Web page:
Without question, invasive pest plants are changing our landscape. For most, they represent only a slight nuisance, like encroaching on your yard or blocking the view of your woodland, but nationwide they cost more than $25 billion per year in damage.
Invasive species such as bush honeysuckle, winter creeper and Bradford pear are already impacting our community by degrading agricultural and forestland, impeding access to property and displacing the diversity, utility and beauty of native vegetation.
Action is needed to prevent invasives from dominating the landscape. I am proud of our community for its support of the Remove Invasives Partnership (RIP), which seeks to protect the local ecosystem by removing invasive pest plants and educating and inspiring the public to remove invasive plants.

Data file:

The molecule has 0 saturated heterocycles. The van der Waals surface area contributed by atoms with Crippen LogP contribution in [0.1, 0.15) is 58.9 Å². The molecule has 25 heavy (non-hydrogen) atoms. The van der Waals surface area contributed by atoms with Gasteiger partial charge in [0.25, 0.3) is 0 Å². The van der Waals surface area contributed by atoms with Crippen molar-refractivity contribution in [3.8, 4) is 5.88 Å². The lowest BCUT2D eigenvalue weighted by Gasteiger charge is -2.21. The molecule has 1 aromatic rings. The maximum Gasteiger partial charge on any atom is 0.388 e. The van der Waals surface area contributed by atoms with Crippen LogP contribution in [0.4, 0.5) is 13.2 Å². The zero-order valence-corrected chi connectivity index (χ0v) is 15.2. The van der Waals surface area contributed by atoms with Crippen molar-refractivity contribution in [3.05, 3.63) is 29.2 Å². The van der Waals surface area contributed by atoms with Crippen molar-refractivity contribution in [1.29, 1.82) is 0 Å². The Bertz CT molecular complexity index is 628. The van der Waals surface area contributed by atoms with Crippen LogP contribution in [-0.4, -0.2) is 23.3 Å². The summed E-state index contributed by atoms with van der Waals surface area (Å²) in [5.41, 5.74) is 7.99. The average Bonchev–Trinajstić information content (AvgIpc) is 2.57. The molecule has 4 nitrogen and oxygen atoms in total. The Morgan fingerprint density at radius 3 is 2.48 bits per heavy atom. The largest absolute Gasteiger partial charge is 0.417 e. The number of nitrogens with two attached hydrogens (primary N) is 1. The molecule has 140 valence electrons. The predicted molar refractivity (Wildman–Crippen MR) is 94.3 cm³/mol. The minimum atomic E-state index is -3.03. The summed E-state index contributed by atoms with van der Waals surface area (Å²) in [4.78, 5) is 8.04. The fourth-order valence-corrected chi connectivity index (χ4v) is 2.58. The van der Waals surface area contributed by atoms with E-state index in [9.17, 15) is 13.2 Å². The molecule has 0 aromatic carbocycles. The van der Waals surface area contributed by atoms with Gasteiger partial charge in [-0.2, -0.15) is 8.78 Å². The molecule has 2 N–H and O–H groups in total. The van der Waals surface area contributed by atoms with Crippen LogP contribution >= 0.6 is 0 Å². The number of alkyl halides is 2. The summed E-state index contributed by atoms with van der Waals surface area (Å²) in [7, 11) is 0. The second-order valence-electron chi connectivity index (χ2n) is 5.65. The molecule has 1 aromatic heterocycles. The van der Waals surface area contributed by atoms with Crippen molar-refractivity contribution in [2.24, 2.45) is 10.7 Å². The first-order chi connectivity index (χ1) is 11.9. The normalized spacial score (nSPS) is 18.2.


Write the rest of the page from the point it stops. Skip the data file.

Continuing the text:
In particular, the internship program recently reported on by The State Journal is made possible by the support of Woods and Waters Land Trust and by generous donations from The Garden Club of Frankfort, Earth Tools, the Invasive Plant Council, Rich Rosen, the Audubon Society, Hannah Helm and others.
Working together is the only way to effectively combat invasive species, and Frankfort and Franklin County is off to a good start.